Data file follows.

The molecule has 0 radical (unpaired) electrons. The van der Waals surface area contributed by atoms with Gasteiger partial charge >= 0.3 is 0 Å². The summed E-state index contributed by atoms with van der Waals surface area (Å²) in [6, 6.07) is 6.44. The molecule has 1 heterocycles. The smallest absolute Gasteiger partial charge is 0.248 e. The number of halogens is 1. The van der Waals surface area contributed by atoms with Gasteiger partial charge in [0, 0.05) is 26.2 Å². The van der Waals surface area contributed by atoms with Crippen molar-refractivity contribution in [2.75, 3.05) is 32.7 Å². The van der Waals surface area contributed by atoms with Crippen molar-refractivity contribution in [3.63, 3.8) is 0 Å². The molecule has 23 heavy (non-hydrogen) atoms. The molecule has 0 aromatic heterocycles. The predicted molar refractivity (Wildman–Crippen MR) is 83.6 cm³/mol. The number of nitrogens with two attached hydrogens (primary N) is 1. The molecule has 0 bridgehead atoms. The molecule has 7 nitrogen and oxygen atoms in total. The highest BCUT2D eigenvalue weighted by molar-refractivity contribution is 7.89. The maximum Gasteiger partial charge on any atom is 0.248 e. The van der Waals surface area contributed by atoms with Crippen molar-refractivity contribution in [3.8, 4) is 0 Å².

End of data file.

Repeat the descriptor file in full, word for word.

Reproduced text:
The molecule has 0 radical (unpaired) electrons. The van der Waals surface area contributed by atoms with Gasteiger partial charge >= 0.3 is 0 Å². The summed E-state index contributed by atoms with van der Waals surface area (Å²) in [6, 6.07) is 6.44. The molecule has 1 heterocycles. The smallest absolute Gasteiger partial charge is 0.248 e. The number of halogens is 1. The van der Waals surface area contributed by atoms with Gasteiger partial charge in [0, 0.05) is 26.2 Å². The van der Waals surface area contributed by atoms with Crippen molar-refractivity contribution in [2.75, 3.05) is 32.7 Å². The van der Waals surface area contributed by atoms with Crippen molar-refractivity contribution in [3.63, 3.8) is 0 Å². The molecule has 23 heavy (non-hydrogen) atoms. The molecule has 0 aromatic heterocycles. The predicted molar refractivity (Wildman–Crippen MR) is 83.6 cm³/mol. The number of nitrogens with two attached hydrogens (primary N) is 1. The molecule has 0 bridgehead atoms. The molecule has 7 nitrogen and oxygen atoms in total. The highest BCUT2D eigenvalue weighted by molar-refractivity contribution is 7.89. The maximum Gasteiger partial charge on any atom is 0.248 e. The van der Waals surface area contributed by atoms with Crippen molar-refractivity contribution in [3.8, 4) is 0 Å².